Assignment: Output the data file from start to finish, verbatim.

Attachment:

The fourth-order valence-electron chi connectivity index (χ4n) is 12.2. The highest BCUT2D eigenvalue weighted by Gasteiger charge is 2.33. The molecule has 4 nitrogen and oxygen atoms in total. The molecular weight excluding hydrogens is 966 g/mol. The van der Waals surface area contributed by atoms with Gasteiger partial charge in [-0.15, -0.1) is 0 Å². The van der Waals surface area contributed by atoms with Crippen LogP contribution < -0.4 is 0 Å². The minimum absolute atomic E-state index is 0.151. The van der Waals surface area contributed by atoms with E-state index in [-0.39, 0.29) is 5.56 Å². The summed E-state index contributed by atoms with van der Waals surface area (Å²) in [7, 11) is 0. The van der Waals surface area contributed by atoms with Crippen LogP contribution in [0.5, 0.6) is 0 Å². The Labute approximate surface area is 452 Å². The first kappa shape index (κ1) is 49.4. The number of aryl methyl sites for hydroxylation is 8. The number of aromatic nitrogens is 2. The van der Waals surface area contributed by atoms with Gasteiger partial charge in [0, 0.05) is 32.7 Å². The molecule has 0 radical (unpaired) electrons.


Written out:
The fourth-order valence-electron chi connectivity index (χ4n) is 12.2. The highest BCUT2D eigenvalue weighted by Gasteiger charge is 2.33. The molecule has 4 nitrogen and oxygen atoms in total. The molecular weight excluding hydrogens is 966 g/mol. The van der Waals surface area contributed by atoms with Gasteiger partial charge in [-0.15, -0.1) is 0 Å². The van der Waals surface area contributed by atoms with Crippen LogP contribution < -0.4 is 0 Å². The minimum absolute atomic E-state index is 0.151. The van der Waals surface area contributed by atoms with E-state index in [-0.39, 0.29) is 5.56 Å². The summed E-state index contributed by atoms with van der Waals surface area (Å²) in [7, 11) is 0. The van der Waals surface area contributed by atoms with Crippen LogP contribution in [0.5, 0.6) is 0 Å². The Labute approximate surface area is 452 Å². The first kappa shape index (κ1) is 49.4. The number of aryl methyl sites for hydroxylation is 8. The number of aromatic nitrogens is 2. The van der Waals surface area contributed by atoms with Gasteiger partial charge in [0, 0.05) is 32.7 Å². The molecule has 0 radical (unpaired) electrons.